The Role of Second Phase Intermetallic Particles on the Spall Failure of 5083 Aluminum
Journal Article - Open Access
Army Research Laboratory Aberdeen Proving Ground, United States
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5083 aluminum alloy is a light-weight and strain-hardened material used in high strain-rate applications such as those experienced under shock loading. Symmetric real-time in situ and end-state ex situ recovery plate impact shock experiments were conducted to study the spall response and the effects of microstructure on the spall properties of both 5083-H321 and 5083-ECAE 30 cold-rolled CR aluminum alloys shock loaded to approximately 1.46 GPa approx0.2 kms and 2.96 GPa approx0.4 kms. The results show that mechanically processing the 5083-H321 aluminum by Equal Channel Angular Extrusion ECAE, followed by subsequent CR significantly increases the Hugoniot Elastic Limit HEL by 78 . However, this significant increase in HEL was at the expense of spall strength. The spall strength of the 5083-ECAE 30 CR aluminum dropped by 37 and 23 when compared to their 5083-H321 aluminum counterpart at shock stresses of approximately 1.46 and 2.96 GPa respectively. This reduction in spall strength is attributed to the cracking and re-alignment of the manganese Mniron Fe rich second phase intermetallic particles during mechanical processing i.e., ECAE and subsequent CR, which are consequently favorable to spallation.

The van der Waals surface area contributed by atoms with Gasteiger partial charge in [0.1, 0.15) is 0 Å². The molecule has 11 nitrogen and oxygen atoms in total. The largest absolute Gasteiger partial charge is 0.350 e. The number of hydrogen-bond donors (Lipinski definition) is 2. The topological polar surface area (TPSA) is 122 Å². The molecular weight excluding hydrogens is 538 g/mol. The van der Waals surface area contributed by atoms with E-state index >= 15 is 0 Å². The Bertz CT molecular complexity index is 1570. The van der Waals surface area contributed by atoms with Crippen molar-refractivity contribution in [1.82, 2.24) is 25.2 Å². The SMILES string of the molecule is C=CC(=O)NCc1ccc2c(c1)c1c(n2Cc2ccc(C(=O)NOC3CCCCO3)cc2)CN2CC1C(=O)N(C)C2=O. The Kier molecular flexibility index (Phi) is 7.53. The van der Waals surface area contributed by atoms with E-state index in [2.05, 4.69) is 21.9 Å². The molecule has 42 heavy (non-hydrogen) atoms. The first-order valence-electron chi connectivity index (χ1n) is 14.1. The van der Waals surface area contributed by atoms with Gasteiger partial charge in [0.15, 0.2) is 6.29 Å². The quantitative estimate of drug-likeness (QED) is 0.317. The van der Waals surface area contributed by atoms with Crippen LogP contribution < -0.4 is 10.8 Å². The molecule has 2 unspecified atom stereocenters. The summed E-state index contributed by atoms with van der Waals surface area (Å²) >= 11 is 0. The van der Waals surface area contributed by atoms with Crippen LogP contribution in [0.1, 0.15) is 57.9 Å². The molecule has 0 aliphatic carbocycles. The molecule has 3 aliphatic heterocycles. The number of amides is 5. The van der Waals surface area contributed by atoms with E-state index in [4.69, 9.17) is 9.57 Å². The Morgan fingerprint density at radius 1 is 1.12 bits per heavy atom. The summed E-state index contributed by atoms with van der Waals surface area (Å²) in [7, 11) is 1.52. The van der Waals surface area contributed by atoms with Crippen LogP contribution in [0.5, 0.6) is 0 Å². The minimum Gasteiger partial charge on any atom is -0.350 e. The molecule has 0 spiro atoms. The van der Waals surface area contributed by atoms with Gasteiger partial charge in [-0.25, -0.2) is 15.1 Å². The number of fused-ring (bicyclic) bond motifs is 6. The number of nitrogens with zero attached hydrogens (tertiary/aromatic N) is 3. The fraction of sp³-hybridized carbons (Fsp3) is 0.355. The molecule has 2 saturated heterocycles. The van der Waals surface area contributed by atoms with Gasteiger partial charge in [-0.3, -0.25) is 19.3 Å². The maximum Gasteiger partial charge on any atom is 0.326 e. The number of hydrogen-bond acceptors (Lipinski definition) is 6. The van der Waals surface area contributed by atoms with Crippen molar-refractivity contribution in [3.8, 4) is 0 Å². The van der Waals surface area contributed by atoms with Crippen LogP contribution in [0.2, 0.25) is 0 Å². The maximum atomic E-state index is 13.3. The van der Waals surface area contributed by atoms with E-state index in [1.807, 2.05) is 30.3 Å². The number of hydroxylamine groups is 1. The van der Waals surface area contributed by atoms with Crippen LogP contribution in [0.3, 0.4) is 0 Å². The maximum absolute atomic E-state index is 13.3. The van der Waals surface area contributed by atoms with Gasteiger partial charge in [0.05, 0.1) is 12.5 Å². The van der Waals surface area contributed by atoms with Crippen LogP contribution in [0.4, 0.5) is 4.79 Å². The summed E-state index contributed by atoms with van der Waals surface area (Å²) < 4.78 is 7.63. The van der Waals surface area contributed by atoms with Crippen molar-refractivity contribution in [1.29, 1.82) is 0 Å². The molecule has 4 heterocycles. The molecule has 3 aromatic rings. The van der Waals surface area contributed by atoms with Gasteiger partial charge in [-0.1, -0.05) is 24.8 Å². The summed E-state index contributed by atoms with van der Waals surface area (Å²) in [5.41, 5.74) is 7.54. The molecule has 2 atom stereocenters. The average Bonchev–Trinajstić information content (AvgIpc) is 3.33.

- Properties of Metals and Alloys